Once he had completed his five months of service in the Flying Camp, David Allen returned home and after a year he enlisted as a boatman in General John Sullivan’s Campaign, a 1779 operation against the Iroquois Confederacy. There were three different divisions to the expedition: Sullivan himself led the first division, which marched from Easton, Pennsylvania, to Wyoming along the Susquehanna and onto Tioga Point. David Allen was most likely a member of this first division, because in his pension file, he states that he “convey[ed] provisions to Tioga.” The second division, led by General George Clinton, marched through Onondaga country to meet up with Sullivan at Tioga. Although General Clinton was also headed to Tioga, Allen’s participation as a boatman seems to fit better with Sullivan’s intended path along the Susquehanna River through the Indian country. The last division, headed by Colonel Daniel Brodhead, left from Pittsburgh and marched 380 miles through Indian country destroying corn, houses, and gardens. Originally, Brodhead was to meet up with Sullivan in Genesee and mount an attack on Niagara, but that plan did not come to fruition. Sullivan’s Campaign delivered a decisive blow to the native peoples who in Pennsylvania and New York.
David Allen served his first two months in the Pennsylvania militia in the Second Battalion of Lancaster County under Captain Casper Ewill and Colonel Curtis Grubb. He then served five months in the 1st Regiment Flying Camp of Lancaster County, 1776, and then three months as a wagoner. After serving five months as a boatman in Sullivan’s Campaign, David Allen served in the First Battalion of Militia in Cumberland County in the Company commanded by James Howell and Major John Elliot as a substitute for Hugh McCormick for two months. He finished his service with another battalion for two more months before a substitute took his place. Allen served a total of 19 months; however that time was not served consecutively. For example, after his service in the Flying Camp, Allen took an entire year off from combat before he again enlisted as a wagoner. David Allen’s extensive service, although not necessarily consecutive, illustrates his dedication to the cause and shows his revolutionary fervor.
Life After the War:
David Allen was 16 at the time of his enlistment and it is not likely that he was married at that time; however he did marry Mary Nelson Allen either during the war or after, and the couple had two daughters, Martha and Mary Jane Allen. After the war, Allen describes the mobility of his family as they moved from Lancaster County, to Northumberland County, and finally settled down in Wilkes Township located in Juniata County. It was in Juniata County where he related his story as a Revolutionary War veteran in open court and received his pension totaling $79.98. He resided in Juniata County until his death on August 18, 1839 at the age of 78. David Allen is buried in Glebe Cemetery, which was established in 1773; this cemetery is also known as Cedar Spring Presbyterian Cemetery and is located in Mifflintown, Juniata County, Pennsylvania. On his grave is written “Christian and Soldier of the Revolution.” The inscription on his grave illustrates David Allen’s character and self-identity; he was a Christian first, which then led him to serve as a “Soldier of the Revolution.”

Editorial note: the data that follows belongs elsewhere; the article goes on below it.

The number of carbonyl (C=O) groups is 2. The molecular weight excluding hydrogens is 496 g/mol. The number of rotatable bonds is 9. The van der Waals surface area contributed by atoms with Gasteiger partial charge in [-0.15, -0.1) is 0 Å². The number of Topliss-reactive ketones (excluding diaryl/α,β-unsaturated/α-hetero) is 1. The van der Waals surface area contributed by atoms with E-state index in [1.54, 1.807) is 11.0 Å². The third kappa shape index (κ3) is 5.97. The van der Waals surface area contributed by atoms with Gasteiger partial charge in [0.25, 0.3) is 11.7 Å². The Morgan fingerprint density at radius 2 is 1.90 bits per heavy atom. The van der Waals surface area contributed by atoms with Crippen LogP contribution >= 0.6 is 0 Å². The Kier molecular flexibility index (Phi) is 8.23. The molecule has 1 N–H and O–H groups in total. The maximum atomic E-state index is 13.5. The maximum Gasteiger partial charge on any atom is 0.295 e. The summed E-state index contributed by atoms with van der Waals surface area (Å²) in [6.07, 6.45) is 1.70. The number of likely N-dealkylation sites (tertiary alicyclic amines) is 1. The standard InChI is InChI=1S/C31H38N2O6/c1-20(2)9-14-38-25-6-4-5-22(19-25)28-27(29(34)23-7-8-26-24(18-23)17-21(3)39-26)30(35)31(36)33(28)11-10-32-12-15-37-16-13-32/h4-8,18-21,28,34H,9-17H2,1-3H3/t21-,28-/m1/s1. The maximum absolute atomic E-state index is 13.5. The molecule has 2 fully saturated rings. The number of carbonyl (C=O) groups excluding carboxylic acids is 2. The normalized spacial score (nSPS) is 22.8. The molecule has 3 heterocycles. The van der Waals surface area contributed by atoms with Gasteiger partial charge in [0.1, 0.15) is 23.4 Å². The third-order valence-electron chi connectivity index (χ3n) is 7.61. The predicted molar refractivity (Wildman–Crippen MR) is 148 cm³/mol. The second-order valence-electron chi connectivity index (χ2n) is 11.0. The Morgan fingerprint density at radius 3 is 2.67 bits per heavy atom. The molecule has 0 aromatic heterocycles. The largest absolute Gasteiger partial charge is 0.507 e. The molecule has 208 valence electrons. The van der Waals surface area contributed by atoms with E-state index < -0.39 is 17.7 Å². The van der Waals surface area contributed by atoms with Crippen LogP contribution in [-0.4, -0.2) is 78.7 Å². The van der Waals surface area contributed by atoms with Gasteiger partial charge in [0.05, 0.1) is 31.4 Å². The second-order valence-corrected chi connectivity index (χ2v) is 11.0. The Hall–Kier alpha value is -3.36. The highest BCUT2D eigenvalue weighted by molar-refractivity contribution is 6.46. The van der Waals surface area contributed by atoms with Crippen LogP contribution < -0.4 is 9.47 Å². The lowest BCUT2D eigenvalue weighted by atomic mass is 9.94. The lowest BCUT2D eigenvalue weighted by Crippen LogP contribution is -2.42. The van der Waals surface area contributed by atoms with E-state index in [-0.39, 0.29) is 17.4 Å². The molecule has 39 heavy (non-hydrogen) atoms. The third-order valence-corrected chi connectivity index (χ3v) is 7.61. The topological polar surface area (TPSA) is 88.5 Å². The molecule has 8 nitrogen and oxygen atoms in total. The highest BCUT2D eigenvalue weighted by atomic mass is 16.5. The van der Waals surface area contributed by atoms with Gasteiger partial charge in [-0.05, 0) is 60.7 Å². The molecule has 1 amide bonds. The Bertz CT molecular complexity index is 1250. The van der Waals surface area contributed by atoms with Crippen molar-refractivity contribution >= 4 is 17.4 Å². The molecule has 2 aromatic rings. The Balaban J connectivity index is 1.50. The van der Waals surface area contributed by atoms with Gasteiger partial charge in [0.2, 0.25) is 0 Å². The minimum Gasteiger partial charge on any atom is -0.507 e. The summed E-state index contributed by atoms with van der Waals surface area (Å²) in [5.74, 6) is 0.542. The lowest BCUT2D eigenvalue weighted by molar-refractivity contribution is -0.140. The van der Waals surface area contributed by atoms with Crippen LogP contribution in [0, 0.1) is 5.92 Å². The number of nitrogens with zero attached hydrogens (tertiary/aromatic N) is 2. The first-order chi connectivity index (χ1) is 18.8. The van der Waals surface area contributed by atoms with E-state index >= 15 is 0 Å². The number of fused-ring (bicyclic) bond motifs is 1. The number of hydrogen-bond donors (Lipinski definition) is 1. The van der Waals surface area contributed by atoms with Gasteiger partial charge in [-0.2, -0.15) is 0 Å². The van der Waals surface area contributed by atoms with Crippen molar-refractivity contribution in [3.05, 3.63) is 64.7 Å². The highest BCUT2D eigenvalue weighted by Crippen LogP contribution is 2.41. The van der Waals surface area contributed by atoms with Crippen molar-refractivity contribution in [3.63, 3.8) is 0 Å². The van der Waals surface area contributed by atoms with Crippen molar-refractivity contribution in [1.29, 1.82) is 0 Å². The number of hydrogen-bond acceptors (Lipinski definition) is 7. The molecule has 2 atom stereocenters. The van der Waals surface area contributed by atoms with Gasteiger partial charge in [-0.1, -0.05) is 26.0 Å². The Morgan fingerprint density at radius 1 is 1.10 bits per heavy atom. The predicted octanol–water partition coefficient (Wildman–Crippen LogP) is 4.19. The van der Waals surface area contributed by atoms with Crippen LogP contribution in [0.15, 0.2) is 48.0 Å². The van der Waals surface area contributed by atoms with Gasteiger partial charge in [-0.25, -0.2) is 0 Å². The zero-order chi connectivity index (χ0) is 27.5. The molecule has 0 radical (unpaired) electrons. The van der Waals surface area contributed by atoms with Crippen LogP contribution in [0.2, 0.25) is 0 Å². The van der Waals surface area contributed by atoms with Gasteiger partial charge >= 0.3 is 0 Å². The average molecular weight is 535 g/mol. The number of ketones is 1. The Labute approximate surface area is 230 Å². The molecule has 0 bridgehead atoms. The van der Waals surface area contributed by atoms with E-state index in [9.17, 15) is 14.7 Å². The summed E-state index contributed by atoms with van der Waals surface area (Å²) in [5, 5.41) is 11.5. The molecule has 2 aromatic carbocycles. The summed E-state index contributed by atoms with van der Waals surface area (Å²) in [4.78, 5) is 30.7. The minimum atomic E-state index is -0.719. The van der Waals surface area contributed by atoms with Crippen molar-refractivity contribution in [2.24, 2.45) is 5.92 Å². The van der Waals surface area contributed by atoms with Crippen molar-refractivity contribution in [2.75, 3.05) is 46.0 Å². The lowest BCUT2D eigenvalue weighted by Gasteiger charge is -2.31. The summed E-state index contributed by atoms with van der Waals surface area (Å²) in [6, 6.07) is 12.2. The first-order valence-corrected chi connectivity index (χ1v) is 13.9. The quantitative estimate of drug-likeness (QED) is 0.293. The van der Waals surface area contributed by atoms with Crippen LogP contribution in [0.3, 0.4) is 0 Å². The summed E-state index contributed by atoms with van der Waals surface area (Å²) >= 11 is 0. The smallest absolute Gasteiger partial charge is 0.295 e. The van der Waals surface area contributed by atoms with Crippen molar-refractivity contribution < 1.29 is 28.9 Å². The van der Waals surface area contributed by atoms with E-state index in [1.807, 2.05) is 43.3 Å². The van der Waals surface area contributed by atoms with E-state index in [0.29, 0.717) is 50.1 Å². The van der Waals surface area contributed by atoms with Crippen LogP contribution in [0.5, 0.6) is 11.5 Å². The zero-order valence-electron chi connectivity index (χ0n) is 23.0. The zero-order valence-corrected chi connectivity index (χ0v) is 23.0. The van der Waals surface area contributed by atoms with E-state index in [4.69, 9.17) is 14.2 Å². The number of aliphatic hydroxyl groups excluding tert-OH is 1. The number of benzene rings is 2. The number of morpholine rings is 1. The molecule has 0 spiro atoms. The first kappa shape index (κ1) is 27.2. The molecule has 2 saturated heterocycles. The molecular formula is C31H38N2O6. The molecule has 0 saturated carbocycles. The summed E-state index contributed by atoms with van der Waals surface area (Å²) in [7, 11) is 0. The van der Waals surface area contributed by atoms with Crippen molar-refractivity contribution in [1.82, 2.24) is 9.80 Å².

“Find a Grave: David Allen,” findagrave.com http://www.findagrave.com/cgi-bin/fg.cgi?page=gr&GRid=88858210&ref=acom (accessed March 29, 2015).
 Guy Soulliard Klett Presbyterians in Colonial Pennsylvania (Philadelphia PA: University of Pennsylvania Press, 1937).
 Guy Soulliard Klett Presbyterians in Colonial Pennsylvania (Philadelphia PA: University of Pennsylvania Press, 1937) 12.
 Ibid., 22.
 Ibid., 22.
 Ibid., 36.
 "A Remonstrance From The Pennsylvania Frontier," in Documents for Colonial and Revolutionary America, (New York, 2015), 9.
 "A Remonstrance From The Pennsylvania Frontier," 14.
 "A Remonstrance From The Pennsylvania Frontier," 14.
 “A Remonstrance From The Pennsylvania Frontier," 11.
"A Remonstrance From The Pennsylvania Frontier," 12.
 Christopher Pearl, “Pulpits of Revolution: Presbyterian Political Thought in the Era of the American Revolution” Journal of Presbyterian History (Forthcoming, 2016), 2. In author’s possession.
 Pearl, “Pulpits of Revolution: Presbyterian Political Thought in the Era of the American Revolution” 7,10.
 Pearl, “Pulpits of Revolution: Presbyterian Political Thought in the Era of the American Revolution” 10.
 David McCullough, 1776, (New York NY: Simon and Schuster, 2005) 228-229.
 Ibid., 230.
 “Extract of a Letter from White Plains, Dated Oct. 28, 1776, at Two o'clock, P. M.,” Pennsylvania Ledger, (02, November 1776), issue XCIII, p. 3.
 Ibid., 232-233.
 Ibid., 234.
 Francis E. Devine “The Pennsylvania Flying Camp, July-November 1776,” Pennsylvania History, vol.46, no. 1, (January 1979): 59-78.
 Ibid., 59-78.
 Sherman Williams “The Organization of Sullivan’s Expedition,” Proceedings of the New York State Historical Association, vol. 6, (1906), 29-36.
 Ibid., 29-36.
 Ibid., 29-36.
 Ibid., 29-36.
 Ibid., 29-36.
 Thomas Lynch Montgomery, Pennsylvania Archives: Muster Rolls of General Officers in the Pennsylvania Militia 1743-1787 series 5, vol. 5, (Harrisburg PA: Harrisburg Publishing Company State Printer, 1906).
 “Find a Grave: David Allen,” findagrave.com http://www.findagrave.com/cgi-bin/fg.cgi?page=pis&PIcrid=2291055&PIpi=15501493&PIMode=cemetery (accessed March 29, 2015).